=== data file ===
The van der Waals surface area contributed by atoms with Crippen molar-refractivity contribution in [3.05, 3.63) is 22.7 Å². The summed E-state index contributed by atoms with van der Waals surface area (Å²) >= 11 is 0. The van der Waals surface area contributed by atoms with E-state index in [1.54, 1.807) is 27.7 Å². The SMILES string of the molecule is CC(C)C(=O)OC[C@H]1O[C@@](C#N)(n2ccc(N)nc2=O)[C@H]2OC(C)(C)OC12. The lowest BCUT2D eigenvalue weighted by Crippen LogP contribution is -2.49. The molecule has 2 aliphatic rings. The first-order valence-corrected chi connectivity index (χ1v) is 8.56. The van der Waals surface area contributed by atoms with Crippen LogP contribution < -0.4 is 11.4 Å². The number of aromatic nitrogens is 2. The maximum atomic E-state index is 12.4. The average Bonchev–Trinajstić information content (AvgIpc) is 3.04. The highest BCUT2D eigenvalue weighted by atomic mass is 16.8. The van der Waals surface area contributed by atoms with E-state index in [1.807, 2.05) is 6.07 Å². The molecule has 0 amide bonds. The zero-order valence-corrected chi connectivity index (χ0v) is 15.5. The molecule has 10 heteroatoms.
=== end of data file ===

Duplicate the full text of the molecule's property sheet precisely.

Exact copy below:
The van der Waals surface area contributed by atoms with Crippen molar-refractivity contribution in [3.05, 3.63) is 22.7 Å². The summed E-state index contributed by atoms with van der Waals surface area (Å²) >= 11 is 0. The van der Waals surface area contributed by atoms with E-state index in [1.54, 1.807) is 27.7 Å². The SMILES string of the molecule is CC(C)C(=O)OC[C@H]1O[C@@](C#N)(n2ccc(N)nc2=O)[C@H]2OC(C)(C)OC12. The lowest BCUT2D eigenvalue weighted by Crippen LogP contribution is -2.49. The molecule has 2 aliphatic rings. The first-order valence-corrected chi connectivity index (χ1v) is 8.56. The van der Waals surface area contributed by atoms with Crippen LogP contribution < -0.4 is 11.4 Å². The number of aromatic nitrogens is 2. The maximum atomic E-state index is 12.4. The average Bonchev–Trinajstić information content (AvgIpc) is 3.04. The highest BCUT2D eigenvalue weighted by atomic mass is 16.8. The van der Waals surface area contributed by atoms with E-state index in [1.807, 2.05) is 6.07 Å². The molecule has 0 amide bonds. The zero-order valence-corrected chi connectivity index (χ0v) is 15.5. The molecule has 10 heteroatoms.